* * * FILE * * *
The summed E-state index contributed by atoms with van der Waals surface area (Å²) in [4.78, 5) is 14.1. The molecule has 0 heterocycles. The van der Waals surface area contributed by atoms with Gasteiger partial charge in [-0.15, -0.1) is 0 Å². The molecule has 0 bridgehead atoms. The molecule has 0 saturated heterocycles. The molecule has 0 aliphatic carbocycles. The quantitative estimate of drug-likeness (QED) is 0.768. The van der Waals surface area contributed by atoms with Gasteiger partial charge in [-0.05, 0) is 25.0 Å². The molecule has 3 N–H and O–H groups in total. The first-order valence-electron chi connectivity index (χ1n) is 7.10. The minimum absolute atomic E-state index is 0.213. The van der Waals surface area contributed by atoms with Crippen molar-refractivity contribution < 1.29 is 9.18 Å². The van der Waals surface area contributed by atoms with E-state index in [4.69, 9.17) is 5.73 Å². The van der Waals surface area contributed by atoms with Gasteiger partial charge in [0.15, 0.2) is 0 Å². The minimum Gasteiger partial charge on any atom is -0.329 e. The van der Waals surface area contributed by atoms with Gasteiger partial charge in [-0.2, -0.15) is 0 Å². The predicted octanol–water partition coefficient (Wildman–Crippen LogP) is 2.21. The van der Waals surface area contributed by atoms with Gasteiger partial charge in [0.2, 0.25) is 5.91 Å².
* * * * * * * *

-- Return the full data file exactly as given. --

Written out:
The summed E-state index contributed by atoms with van der Waals surface area (Å²) in [4.78, 5) is 14.1. The molecule has 0 heterocycles. The van der Waals surface area contributed by atoms with Gasteiger partial charge in [-0.15, -0.1) is 0 Å². The molecule has 0 bridgehead atoms. The molecule has 0 saturated heterocycles. The molecule has 0 aliphatic carbocycles. The quantitative estimate of drug-likeness (QED) is 0.768. The van der Waals surface area contributed by atoms with Gasteiger partial charge in [-0.05, 0) is 25.0 Å². The molecule has 3 N–H and O–H groups in total. The first-order valence-electron chi connectivity index (χ1n) is 7.10. The minimum absolute atomic E-state index is 0.213. The van der Waals surface area contributed by atoms with Crippen molar-refractivity contribution < 1.29 is 9.18 Å². The van der Waals surface area contributed by atoms with E-state index in [4.69, 9.17) is 5.73 Å². The van der Waals surface area contributed by atoms with Gasteiger partial charge in [0.15, 0.2) is 0 Å². The minimum Gasteiger partial charge on any atom is -0.329 e. The van der Waals surface area contributed by atoms with Gasteiger partial charge in [-0.2, -0.15) is 0 Å². The predicted octanol–water partition coefficient (Wildman–Crippen LogP) is 2.21. The van der Waals surface area contributed by atoms with Gasteiger partial charge in [0.2, 0.25) is 5.91 Å².